I think Oriol Junqueras deserves enormous credit for resisting this temptation. He and ERC never wavered from their position of sticking to the Junts pel Sí coalition agreement. But there is a good pragmatic reason for not wanting to upset the relationship between ERC and CDC. Between them, they have to govern Catalunya for the next eighteen months or so during the transition to independence; something that will not be easy given their political differences. Any breakdown of trust between them could make Catalunya ungovernable, and breaking the agreement would be seen as a breach of trust. Additionally, Junqueras isn't doing this for entirely altruistic reasons, it will probably make ERC the front runners for the first elections in an independent Catalunya in 2017.


For CDC the problem was that there was no obvious alternative from within the party to Artur Mas, and no real incentive to look for one. They have had more than enough heartache splitting from their long-standing partners UDC over the issue of independence.


So, in the end, it all came down to one person: Artur Mas himself. The events of the last few days have given us some pointers as to what was going on in his head.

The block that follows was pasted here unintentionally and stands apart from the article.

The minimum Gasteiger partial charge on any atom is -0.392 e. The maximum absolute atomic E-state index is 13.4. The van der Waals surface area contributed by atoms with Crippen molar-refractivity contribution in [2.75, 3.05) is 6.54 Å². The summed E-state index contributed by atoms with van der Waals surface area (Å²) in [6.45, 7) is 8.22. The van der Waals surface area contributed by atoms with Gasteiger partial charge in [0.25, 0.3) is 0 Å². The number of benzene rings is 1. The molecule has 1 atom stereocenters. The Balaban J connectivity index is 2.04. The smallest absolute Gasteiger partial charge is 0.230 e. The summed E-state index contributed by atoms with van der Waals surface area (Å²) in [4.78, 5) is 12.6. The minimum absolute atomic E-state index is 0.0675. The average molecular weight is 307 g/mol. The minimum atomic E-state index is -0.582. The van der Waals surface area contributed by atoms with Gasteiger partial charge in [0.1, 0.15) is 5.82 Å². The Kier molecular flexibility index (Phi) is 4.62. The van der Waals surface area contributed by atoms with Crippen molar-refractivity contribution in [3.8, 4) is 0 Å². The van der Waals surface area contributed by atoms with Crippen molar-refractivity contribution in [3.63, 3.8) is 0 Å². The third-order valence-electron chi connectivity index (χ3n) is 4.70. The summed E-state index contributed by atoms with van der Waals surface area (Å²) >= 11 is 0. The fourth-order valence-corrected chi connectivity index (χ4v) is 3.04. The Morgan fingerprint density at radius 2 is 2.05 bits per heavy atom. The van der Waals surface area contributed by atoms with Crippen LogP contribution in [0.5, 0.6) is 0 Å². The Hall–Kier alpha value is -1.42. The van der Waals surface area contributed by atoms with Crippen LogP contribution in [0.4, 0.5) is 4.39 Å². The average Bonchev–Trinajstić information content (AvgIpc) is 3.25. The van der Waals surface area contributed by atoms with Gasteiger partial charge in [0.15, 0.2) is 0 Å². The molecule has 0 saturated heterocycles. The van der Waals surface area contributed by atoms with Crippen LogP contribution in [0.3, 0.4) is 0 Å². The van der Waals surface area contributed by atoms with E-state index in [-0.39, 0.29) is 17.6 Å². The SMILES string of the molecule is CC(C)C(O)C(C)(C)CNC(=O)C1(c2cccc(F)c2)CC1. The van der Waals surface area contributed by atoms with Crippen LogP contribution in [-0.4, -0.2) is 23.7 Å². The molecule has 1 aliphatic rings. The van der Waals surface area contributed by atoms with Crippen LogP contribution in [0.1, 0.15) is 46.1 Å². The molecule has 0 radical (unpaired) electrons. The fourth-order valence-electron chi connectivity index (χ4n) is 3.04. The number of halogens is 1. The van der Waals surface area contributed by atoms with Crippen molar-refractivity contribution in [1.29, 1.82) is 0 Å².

For me, the obvious solution was to have accepted that he could not have the lead position in steering Catalunya to independence, but that he could have a lead position. Immediately after the September election, CUP proposed a "corale presidency" that would include Mas alongside one or two others. That wasn't technically possible because the parliament is legally required to choose one head of government, but it could have been done either on a rotating basis or with a "figurehead" president and two or three vice-presidents who actually wielded the political power.

But that clearly wasn't acceptable to him. It seems that he wanted to be the one and only President or nothing. I can't blame him for that. It's a matter of individual temperament and personality. However I will say that it was very big of him to stand down in the end. He deserves huge credit for doing so ... and all the more so because he, personally, has paid the biggest price.